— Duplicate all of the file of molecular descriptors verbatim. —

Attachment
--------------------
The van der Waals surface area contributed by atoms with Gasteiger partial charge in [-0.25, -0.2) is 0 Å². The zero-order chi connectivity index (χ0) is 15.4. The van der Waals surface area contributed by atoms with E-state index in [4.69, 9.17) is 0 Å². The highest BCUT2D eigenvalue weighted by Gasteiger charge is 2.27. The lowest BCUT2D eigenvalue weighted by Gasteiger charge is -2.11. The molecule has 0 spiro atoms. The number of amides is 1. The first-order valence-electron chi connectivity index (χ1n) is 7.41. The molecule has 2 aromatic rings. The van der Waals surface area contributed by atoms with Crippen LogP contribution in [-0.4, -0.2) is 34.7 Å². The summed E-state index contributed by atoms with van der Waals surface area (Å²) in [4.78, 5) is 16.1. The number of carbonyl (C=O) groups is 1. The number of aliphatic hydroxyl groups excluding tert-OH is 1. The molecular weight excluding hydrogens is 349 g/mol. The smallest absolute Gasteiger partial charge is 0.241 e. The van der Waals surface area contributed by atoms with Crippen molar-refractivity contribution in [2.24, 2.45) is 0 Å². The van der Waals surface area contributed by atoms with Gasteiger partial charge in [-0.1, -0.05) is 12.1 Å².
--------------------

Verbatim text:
The van der Waals surface area contributed by atoms with Gasteiger partial charge in [-0.25, -0.2) is 0 Å². The zero-order chi connectivity index (χ0) is 15.4. The van der Waals surface area contributed by atoms with E-state index in [4.69, 9.17) is 0 Å². The highest BCUT2D eigenvalue weighted by Gasteiger charge is 2.27. The lowest BCUT2D eigenvalue weighted by Gasteiger charge is -2.11. The molecule has 0 spiro atoms. The number of amides is 1. The first-order valence-electron chi connectivity index (χ1n) is 7.41. The molecule has 2 aromatic rings. The van der Waals surface area contributed by atoms with Crippen LogP contribution in [-0.4, -0.2) is 34.7 Å². The summed E-state index contributed by atoms with van der Waals surface area (Å²) in [4.78, 5) is 16.1. The number of carbonyl (C=O) groups is 1. The number of aliphatic hydroxyl groups excluding tert-OH is 1. The molecular weight excluding hydrogens is 349 g/mol. The smallest absolute Gasteiger partial charge is 0.241 e. The van der Waals surface area contributed by atoms with Crippen molar-refractivity contribution in [2.24, 2.45) is 0 Å². The van der Waals surface area contributed by atoms with Gasteiger partial charge in [-0.1, -0.05) is 12.1 Å².